NATO countries’ refugee management may have been targeted by Belarus-linked hackers

A phishing campaign aimed at countries taking refugees is potentially linked to a group known to researchers as TA445, UNC1151 or Ghostwriter.
Ukraine refugees program
Ukrainian citizens board a train toward Wroclaw, Poland, as part of the temporary program for refugees arriving from Ukraine on March 2, 2022 in Przemysl, Poland (Photo by Omar Marques/Getty Images)

A hacking group with a history of phishing attacks and disinformation against NATO nations may be using compromised Ukrainian armed service member emails to target European officials tasked with managing logistics around refugees fleeing Ukraine, according to findings published Monday.

Researchers with cybersecurity firm Proofpoint report they detected an email Feb. 24 that carried a subject referencing the Feb. 24 emergency meeting of NATO on the day the Russian government began its military attack on Ukraine. The email included an attached Microsoft Excel spreadsheet titled “list of persons.xlsx” that the researchers later determined included malware that, if installed, sought to gather information and intelligence from target computers.

The social engineering lure used in this campaign was timely, the researchers said, given the NATO meeting and “a news story about a Russian government ‘kill list’ targeting Ukrainians that began circulating in Western media outlets” Feb. 21.

Proofpoint did not definitively attribute the campaign, but “several temporal and anecdotal indicators exist” suggesting activity associated with a group tracked variously as TA445, UNC1151 or Ghostwriter. The group — with a documented history of disinformation efforts aimed at manipulating sentiment about refugees in NATO countries — is believed to be operating out of Minsk in furtherance of Belarusian and Russian government objectives.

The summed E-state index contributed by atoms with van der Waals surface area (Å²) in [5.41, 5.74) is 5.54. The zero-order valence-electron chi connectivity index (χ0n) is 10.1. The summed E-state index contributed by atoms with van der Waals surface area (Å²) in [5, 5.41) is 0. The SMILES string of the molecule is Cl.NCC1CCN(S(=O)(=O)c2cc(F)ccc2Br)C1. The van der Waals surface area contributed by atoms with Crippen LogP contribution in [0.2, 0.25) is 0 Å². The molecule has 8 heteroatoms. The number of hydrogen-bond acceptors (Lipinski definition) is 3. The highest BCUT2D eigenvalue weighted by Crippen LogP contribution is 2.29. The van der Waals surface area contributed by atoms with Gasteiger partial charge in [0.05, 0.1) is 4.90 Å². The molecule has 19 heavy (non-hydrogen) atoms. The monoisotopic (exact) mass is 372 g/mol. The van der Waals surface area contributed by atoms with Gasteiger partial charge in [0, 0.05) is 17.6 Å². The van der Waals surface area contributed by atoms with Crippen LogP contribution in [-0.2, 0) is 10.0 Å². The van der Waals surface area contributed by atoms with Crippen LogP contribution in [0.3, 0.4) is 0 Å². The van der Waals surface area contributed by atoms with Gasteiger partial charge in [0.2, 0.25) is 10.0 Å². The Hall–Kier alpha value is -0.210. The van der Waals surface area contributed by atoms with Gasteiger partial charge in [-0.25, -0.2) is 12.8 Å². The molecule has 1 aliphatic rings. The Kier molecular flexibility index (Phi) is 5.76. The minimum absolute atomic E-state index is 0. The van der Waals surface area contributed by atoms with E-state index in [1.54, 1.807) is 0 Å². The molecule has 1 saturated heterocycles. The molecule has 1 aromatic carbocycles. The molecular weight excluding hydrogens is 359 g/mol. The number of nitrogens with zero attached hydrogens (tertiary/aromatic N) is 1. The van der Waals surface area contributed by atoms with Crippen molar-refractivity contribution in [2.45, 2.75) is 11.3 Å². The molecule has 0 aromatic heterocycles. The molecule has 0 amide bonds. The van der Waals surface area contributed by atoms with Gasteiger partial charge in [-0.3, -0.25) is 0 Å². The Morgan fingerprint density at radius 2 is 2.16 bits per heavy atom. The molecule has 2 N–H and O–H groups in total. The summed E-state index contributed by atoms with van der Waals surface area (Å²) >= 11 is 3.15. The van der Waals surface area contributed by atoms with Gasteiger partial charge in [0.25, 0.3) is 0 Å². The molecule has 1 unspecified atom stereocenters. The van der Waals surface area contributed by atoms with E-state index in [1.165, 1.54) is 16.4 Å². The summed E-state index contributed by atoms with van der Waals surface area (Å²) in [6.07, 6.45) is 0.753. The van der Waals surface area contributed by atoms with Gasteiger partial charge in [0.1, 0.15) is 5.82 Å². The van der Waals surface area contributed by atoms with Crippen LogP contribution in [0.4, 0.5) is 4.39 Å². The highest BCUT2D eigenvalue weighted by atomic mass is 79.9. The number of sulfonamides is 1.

On Feb. 25, the day after the phishing emails were sent, the Ukrainian government Computer Emergency Response Team posted a warning about “mass phishing emails” targeting the accounts of Ukrainian military personnel and related individuals, and attributed the effort to UNC1151 and the Ministry of Defense of the Republic of Belarus.

Proofpoint’s researches note that the data observed allowed for only “limited conclusions” about the targets of the campaign, but noted they were “European governmental entities” with a range of professional responsibilities but were mostly tide to transportation, financial and budget allocation, administration, and population movement within Europe.

“This campaign may represent an attempt to gain intelligence regarding the logistics surrounding the movement of funds, supplies, and people within NATO member countries,” the researchers wrote.

“While the utilized techniques in this campaign are not groundbreaking individually, if deployed collectively, and during a high tempo conflict, they possess the capability to be quite effective,” the researchers wrote. “As the conflict continues, researchers assess similar attacks against governmental entities in NATO countries are likely.”

Russia declared war against Ukraine on Feb. 24., 2022. Before, during and after the military campaign began, the CyberScoop staff has been tracking the cyber dimensions of the conflict.

This story was featured in CyberScoop Special Report: War in Ukraine

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